It's been a decade since Australia's political class have had a decent memoir controversy. In 2005 it was Mark Latham's Diaries. In 2014 it's Bob Carr's Diary of a Foreign Minister. It's a rare event in this country, the publication of a foreign minister's diary so soon after he has left office. Today's news will be littered with each juicy morsel as it's discovered by journalists. Already we have learned about Carr’s parting with Julia Gillard over Israel and media regulations, and Carr's views on the indignities of business-class travel, for which News Corp is calling Mr Carr a "first-class tosser". There will no doubt be more revelations before the day is through.
But life and politics go on. Tony Abbott is in China, reassuring our largest trading partner that moving closer to Japan doesn’t mean that we’re turning our back on Beijing. That’s a difficult balancing act, given recent tensions between China and Japan. We watch developments with interest.
There is an interesting footnote on the Carr diaries. It’s the public’s right to know the ‘quotidian details’ of life as a politician which Carr feels justifies publication. Julie Bishop, Carr’s successor, thoroughly disagrees, and so this story dovetails oddly with the existing ‘free speech’ debate. One thing's for certain: journalists and commentators will feel entirely free to respond however they want to Carr's book.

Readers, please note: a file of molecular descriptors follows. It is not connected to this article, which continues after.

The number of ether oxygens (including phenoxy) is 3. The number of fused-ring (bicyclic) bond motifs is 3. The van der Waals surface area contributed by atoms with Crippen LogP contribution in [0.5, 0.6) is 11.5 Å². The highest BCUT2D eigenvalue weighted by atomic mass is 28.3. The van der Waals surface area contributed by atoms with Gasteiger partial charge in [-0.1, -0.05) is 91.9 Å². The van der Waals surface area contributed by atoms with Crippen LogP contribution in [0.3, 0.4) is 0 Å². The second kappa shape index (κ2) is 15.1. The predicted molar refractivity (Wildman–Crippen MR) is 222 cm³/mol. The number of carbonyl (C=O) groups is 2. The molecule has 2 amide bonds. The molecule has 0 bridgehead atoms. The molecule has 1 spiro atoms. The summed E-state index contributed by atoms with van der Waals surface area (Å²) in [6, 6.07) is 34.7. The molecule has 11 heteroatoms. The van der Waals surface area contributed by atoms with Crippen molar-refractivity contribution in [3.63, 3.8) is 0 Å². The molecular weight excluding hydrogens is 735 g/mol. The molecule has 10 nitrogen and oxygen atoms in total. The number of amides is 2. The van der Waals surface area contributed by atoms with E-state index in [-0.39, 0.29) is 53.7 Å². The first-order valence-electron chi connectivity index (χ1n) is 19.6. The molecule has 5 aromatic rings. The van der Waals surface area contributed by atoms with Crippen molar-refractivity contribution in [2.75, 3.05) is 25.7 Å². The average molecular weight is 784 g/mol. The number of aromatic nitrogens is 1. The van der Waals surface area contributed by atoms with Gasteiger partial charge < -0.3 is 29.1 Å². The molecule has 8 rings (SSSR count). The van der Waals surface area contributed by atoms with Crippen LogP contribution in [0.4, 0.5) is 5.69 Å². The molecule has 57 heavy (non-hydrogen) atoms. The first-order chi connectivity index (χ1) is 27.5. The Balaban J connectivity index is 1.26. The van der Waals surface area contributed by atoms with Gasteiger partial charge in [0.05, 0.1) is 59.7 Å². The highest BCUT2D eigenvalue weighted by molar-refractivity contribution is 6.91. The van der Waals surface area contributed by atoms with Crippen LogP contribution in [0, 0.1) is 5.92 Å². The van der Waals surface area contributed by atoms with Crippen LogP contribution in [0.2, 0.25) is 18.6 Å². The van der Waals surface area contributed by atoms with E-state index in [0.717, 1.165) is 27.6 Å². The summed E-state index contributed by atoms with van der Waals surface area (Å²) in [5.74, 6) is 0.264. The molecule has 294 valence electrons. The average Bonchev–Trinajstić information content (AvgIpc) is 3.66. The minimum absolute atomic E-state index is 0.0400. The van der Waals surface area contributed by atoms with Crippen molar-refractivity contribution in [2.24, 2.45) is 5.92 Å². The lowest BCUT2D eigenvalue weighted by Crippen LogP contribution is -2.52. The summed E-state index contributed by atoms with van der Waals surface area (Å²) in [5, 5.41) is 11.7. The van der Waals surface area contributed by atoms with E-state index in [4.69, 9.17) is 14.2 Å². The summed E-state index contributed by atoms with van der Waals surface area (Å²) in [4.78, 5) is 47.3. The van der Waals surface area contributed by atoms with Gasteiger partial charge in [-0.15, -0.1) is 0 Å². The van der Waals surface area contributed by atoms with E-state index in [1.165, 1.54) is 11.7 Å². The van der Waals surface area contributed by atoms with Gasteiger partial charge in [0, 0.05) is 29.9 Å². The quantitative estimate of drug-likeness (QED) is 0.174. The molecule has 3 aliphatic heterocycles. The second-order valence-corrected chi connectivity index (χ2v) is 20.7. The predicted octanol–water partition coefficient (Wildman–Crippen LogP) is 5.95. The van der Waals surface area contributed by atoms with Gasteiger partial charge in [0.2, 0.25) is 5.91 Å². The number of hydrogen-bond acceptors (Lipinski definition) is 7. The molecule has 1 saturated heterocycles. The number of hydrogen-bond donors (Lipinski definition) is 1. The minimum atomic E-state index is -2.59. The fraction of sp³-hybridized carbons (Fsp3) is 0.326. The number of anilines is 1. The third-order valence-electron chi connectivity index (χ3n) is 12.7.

"When examined under a bright light, as we have done so in our submissions to the recent Senate inquiry on Direct Action, Direct Action doesn’t hold up at all well. Yes, it’s an attractive political phrase, the combination of two very positive-sounding words. Yes, the Coalition’s negative strategy surrounding carbon pricing has been politically successful. But as a piece of public policy for use in achieving either short- or long-term emissions reduction goals, Direct Action is fundamentally flawed."
"Sending an ‘open for business’ message to Chinese leaders, Tony Abbott is looking at how to adjust an inflexible veto power over state-owned enterprises that want to invest in Australia. The changes could lure more investment into resources, infrastructure and the agriculture sector by removing obstacles for Chinese enterprises that have proven commitments to Australia."
Also: Don’t be misled on Chinese foreign investment: read the facts (Hans Hendrischke and Wei Li, The Conversation)